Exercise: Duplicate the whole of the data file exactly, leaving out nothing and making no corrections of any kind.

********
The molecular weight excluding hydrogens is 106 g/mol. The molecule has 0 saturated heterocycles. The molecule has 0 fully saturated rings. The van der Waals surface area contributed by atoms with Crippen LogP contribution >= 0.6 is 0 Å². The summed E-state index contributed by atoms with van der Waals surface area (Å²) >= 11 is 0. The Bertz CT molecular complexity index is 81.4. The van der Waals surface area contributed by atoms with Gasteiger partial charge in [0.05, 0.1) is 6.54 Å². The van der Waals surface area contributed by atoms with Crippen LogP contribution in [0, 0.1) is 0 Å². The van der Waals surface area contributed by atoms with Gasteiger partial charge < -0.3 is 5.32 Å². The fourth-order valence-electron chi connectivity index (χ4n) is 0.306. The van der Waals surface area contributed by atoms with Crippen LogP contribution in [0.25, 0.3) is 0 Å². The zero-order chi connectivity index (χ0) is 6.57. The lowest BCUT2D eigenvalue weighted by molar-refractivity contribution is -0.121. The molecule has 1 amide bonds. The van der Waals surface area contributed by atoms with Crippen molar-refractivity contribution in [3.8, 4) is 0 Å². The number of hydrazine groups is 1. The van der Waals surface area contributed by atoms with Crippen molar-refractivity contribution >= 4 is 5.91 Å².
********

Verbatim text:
The molecular weight excluding hydrogens is 106 g/mol. The molecule has 0 saturated heterocycles. The molecule has 0 fully saturated rings. The van der Waals surface area contributed by atoms with Crippen LogP contribution >= 0.6 is 0 Å². The summed E-state index contributed by atoms with van der Waals surface area (Å²) >= 11 is 0. The Bertz CT molecular complexity index is 81.4. The van der Waals surface area contributed by atoms with Gasteiger partial charge in [0.05, 0.1) is 6.54 Å². The van der Waals surface area contributed by atoms with Crippen LogP contribution in [0, 0.1) is 0 Å². The van der Waals surface area contributed by atoms with Gasteiger partial charge < -0.3 is 5.32 Å². The fourth-order valence-electron chi connectivity index (χ4n) is 0.306. The van der Waals surface area contributed by atoms with Crippen LogP contribution in [0.25, 0.3) is 0 Å². The zero-order chi connectivity index (χ0) is 6.57. The lowest BCUT2D eigenvalue weighted by molar-refractivity contribution is -0.121. The molecule has 1 amide bonds. The van der Waals surface area contributed by atoms with Crippen molar-refractivity contribution in [3.8, 4) is 0 Å². The number of hydrazine groups is 1. The van der Waals surface area contributed by atoms with Crippen molar-refractivity contribution >= 4 is 5.91 Å².